The Benefits of a PhD: An Academic's Perspective

Article by Laura Grindey AMIChemE and Paul Jenkinson

In the second part of this series, members of IChemE’s National Early Careers Committee talk to Vassilis Charitopoulos about his post-PhD career

ARE YOU interested in a PhD but are unsure where it will take you? Laura Grindey and Paul Jenkinson from IChemE’s National Early Careers Committee caught up with Vassilis Charitopoulos, a lecturer in process systems engineering at UCL’s chemical engineering department, to find out how his PhD has influenced his career in academia.

How has completing a PhD benefitted the following stages of your career?

I completed my doctoral studies at UCL doing research related to digitalisation of process industries and developing methods for risk management in operational problems.

Apart from being a prerequisite for an academic appointment, the experiences I had during my PhD have helped me develop a teaching portfolio. These included the teaching assistant roles I undertook while studying, which exposed me to innovative pedagogical tools that I am currently employing in my lectures such as hybrid- or scenario-based learning.

My academic role also includes developing a community service portfolio. While studying for my PhD I served the departmental postgraduate research community as secretary and president, participated in focus groups looking into enhancing PhD wellbeing and community sense, as well as committees related to ED&I. All of these helped me to learn how to operate within a team with a specific role within the university and deliver impact; and have a more in-depth understanding of problems that current PhD students may have, and how to help them be academics.

Furthermore, after the initial stages of my PhD, I started to develop a deeper sense of ownership of the work I conducted and eventually became an independent researcher. For me this is the most important aspect for an aspiring academic.

“Be clear on why you want to pursue a PhD and prepare yourself for developing a mindset totally different to the one you developed during your taught degrees”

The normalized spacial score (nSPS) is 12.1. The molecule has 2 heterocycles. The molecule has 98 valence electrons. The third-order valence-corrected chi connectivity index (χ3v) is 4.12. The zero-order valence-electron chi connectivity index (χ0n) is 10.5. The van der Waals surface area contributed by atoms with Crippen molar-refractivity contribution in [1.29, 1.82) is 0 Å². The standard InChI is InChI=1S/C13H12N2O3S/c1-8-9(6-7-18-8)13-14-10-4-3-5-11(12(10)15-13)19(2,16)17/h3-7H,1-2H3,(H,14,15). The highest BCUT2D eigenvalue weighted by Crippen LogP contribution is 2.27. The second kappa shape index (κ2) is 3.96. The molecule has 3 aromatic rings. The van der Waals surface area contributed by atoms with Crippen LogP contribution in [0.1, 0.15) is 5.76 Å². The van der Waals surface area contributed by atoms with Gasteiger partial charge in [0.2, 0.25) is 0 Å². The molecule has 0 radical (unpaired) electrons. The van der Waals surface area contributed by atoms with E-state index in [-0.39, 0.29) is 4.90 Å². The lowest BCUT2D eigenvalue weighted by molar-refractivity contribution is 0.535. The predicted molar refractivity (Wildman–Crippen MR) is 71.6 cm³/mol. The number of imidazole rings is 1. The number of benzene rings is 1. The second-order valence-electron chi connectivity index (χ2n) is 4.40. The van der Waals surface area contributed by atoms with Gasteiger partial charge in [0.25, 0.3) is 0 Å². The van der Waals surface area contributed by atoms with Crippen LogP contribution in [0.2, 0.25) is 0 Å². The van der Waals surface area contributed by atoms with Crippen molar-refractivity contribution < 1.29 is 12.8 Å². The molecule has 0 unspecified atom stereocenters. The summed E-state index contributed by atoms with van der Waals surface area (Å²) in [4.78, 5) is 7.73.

What advice would you give a PhD student wishing to follow your footsteps?

Be clear on why you want to pursue a PhD and prepare yourself for developing a mindset totally different to the one you developed during your taught degrees. The main difference is that during a taught degree your learning is passive. In a research degree you are exposed to a novel and somewhat unknown area, and it is your goal to develop and disseminate new knowledge about that topic. Find the topic that you feel the most passionate about – not what may be the latest emerging field. In my experience, this is the only way that, despite any initial hardships, you can eventually achieve success.

Make sure you put yourself forward for any awards, prizes, and travel grants for conferences. Successful applications will provide concrete proof in a competitive field that you are a stand out candidate.

Engage with any community service or teaching opportunities that your department offers. Being an academic is a role that includes research, administrative tasks, and teaching. And don’t be shy about speaking to people at conferences! They are your chance to grow your network, collaborate and meet future employers. Why not make some good friends with whom you have a lot in common? Many of my close collaborators are based all around the world and I met them during conferences where I presented my research. For instance, I am currently involved in a project related to data-driven decision making with a team from the US who were doing their PhDs at the same time as me and we became good friends.